COVID-19 Resource Center

COVID-19 Resource Center

Disclosures: Perlis reports receiving personal fees from Burrage Capital, Genomind, RID Ventures, Belle Artificial Intelligence and Takeda, and owning equity in Psy Therapeutics and Belle Artificial Intelligence. No other disclosures were reported.
January 26, 2022
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US adults with depression more likely to endorse misinformation about COVID-19 vaccine

Disclosures: Perlis reports receiving personal fees from Burrage Capital, Genomind, RID Ventures, Belle Artificial Intelligence and Takeda, and owning equity in Psy Therapeutics and Belle Artificial Intelligence. No other disclosures were reported.
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U.S. adults who display moderate or greater symptoms of depression are more likely to endorse misinformation related to the COVID-19 vaccine, according to a nationwide survey study published in JAMA Network Open.

“One of the notable things about depression is that it can cause people to see the world differently. That is, for some depressed people, the world appears as a particularly dark and dangerous place,” Roy H. Perlis, MD, MSc, associate chief of research in the department of psychiatry and director of the Center for Quantitative Health at Massachusetts General Hospital, said in a press release. “We wondered whether people seeing the world this way might also be more susceptible to believing misinformation about vaccines.”

infographic with Perlis quote
Infographic quote derived from: https://www.massgeneral.org/news/press-release/People-who-are-depressed-may-be-more-susceptible-to-misinformation-about-covid-19-vaccines.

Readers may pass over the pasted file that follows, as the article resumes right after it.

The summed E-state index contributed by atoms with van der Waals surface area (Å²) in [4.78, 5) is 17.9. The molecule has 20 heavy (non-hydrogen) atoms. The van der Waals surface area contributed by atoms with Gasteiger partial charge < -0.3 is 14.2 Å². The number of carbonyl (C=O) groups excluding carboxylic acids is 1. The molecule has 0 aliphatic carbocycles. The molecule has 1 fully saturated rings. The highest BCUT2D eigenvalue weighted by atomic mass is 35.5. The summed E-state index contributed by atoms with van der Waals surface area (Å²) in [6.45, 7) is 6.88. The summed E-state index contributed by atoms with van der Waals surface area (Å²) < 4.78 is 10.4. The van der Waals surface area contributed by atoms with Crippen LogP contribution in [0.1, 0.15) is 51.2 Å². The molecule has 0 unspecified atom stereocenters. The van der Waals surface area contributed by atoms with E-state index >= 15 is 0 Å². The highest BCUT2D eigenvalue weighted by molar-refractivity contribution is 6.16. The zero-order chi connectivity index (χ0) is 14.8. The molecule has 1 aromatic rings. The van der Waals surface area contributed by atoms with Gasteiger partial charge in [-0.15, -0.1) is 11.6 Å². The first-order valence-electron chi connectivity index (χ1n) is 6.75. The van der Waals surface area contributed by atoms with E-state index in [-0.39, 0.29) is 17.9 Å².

Perlis and colleagues sought to determine if symptoms of depression are related to a willingness to believe vaccine misinformation, as there may be significant correlations between misinformation endorsement and hesitancy or resistance for the vaccine.

The study, an internet survey canvassing all 50 states and Washington, D.C., yielded responses from 15,464 U.S. adults 18 years and older and was conducted in two waves: April 2021 to May 2021 and then again from June 2021 to July 2021. Respondents’ symptoms of depression were self-reported through the Patient Health Questionnaire-9.

Participants were then asked to rate four statements deemed to be misinformative, offered across social media platforms in the spring of 2021, as either true or false. At the end of the survey, all respondents were told which statements were not true, to confirm the survey itself did not spread misinformation.

From the first wave, data showed 4,164 respondents (26.9%) reported moderate or greater depressive symptoms on the PHQ-9, with 2,964 (19.2%) endorsing at least one vaccine-related statement of misinformation. Participants who endorsed at least one misinformation statement were significantly less likely to be vaccinated, and significantly less likely to report a family member who is unvaccinated. Results additionally showed that within unvaccinated respondents, anyone who supported at least one misinformation statement was more likely to claim resistance to the vaccine.

Among the 2,809 respondents analyzed in the second wave, 499 (17.8%) were at least moderately depressed according to the PHQ-9 score in April and May, and 370 (13.2%) endorsed at least one misinformation statement. The presence of depression revealed in that survey held an association with a greater likelihood of endorsing additional misinformation when compared with the previous survey.

“To date, efforts to combat the impact of misinformation on public health predominantly emphasize reduction in supply,” Perlis and colleagues wrote. “In parallel, it may be possible to develop interventions targeting negativity bias that reduce demand, or at least modulate the capacity of misinformation to impact health decision-making.”

Reference:

Massachusetts General Hospital. People who are depressed may be more susceptible to misinformation about COVID-19 vaccines. https://www.massgeneral.org/news/press-release/People-who-are-depressed-may-be-more-susceptible-to-misinformation-about-covid-19-vaccines. Published Jan. 21, 2022. Accessed Jan. 26, 2022.